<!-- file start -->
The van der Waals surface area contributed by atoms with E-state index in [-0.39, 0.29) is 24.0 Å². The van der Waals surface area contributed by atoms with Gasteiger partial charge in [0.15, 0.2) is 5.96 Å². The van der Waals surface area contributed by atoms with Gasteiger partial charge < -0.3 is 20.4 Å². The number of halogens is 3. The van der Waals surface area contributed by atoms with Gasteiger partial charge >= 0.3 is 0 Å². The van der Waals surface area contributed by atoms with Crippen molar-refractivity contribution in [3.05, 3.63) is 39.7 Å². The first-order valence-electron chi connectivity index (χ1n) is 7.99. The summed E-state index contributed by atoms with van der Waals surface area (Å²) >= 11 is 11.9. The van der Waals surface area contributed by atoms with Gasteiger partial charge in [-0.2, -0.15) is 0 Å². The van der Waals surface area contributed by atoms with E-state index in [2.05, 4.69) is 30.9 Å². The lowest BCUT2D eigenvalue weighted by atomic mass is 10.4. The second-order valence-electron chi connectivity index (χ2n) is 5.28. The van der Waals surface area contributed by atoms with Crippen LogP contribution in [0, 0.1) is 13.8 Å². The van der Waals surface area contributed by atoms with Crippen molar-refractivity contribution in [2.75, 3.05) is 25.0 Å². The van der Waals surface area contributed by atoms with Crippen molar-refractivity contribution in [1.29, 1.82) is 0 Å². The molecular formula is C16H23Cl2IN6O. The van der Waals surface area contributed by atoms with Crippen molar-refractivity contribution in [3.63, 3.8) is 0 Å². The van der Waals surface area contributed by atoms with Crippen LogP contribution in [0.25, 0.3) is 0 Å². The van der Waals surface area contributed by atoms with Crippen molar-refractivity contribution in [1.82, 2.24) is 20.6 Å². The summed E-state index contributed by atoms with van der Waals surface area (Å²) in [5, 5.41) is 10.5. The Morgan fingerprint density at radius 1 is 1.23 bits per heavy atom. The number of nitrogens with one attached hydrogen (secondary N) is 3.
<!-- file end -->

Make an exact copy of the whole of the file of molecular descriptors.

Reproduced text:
The van der Waals surface area contributed by atoms with E-state index in [-0.39, 0.29) is 24.0 Å². The van der Waals surface area contributed by atoms with Gasteiger partial charge in [0.15, 0.2) is 5.96 Å². The van der Waals surface area contributed by atoms with Gasteiger partial charge < -0.3 is 20.4 Å². The number of halogens is 3. The van der Waals surface area contributed by atoms with Gasteiger partial charge >= 0.3 is 0 Å². The van der Waals surface area contributed by atoms with Crippen molar-refractivity contribution in [3.05, 3.63) is 39.7 Å². The first-order valence-electron chi connectivity index (χ1n) is 7.99. The summed E-state index contributed by atoms with van der Waals surface area (Å²) >= 11 is 11.9. The van der Waals surface area contributed by atoms with Gasteiger partial charge in [-0.2, -0.15) is 0 Å². The van der Waals surface area contributed by atoms with E-state index in [2.05, 4.69) is 30.9 Å². The lowest BCUT2D eigenvalue weighted by atomic mass is 10.4. The second-order valence-electron chi connectivity index (χ2n) is 5.28. The van der Waals surface area contributed by atoms with Crippen LogP contribution in [0, 0.1) is 13.8 Å². The van der Waals surface area contributed by atoms with Crippen molar-refractivity contribution in [2.75, 3.05) is 25.0 Å². The van der Waals surface area contributed by atoms with Crippen molar-refractivity contribution in [1.29, 1.82) is 0 Å². The molecular formula is C16H23Cl2IN6O. The van der Waals surface area contributed by atoms with Crippen molar-refractivity contribution in [3.63, 3.8) is 0 Å². The van der Waals surface area contributed by atoms with Crippen LogP contribution in [0.25, 0.3) is 0 Å². The van der Waals surface area contributed by atoms with Crippen molar-refractivity contribution in [1.82, 2.24) is 20.6 Å². The summed E-state index contributed by atoms with van der Waals surface area (Å²) in [5, 5.41) is 10.5. The Morgan fingerprint density at radius 1 is 1.23 bits per heavy atom. The number of nitrogens with one attached hydrogen (secondary N) is 3.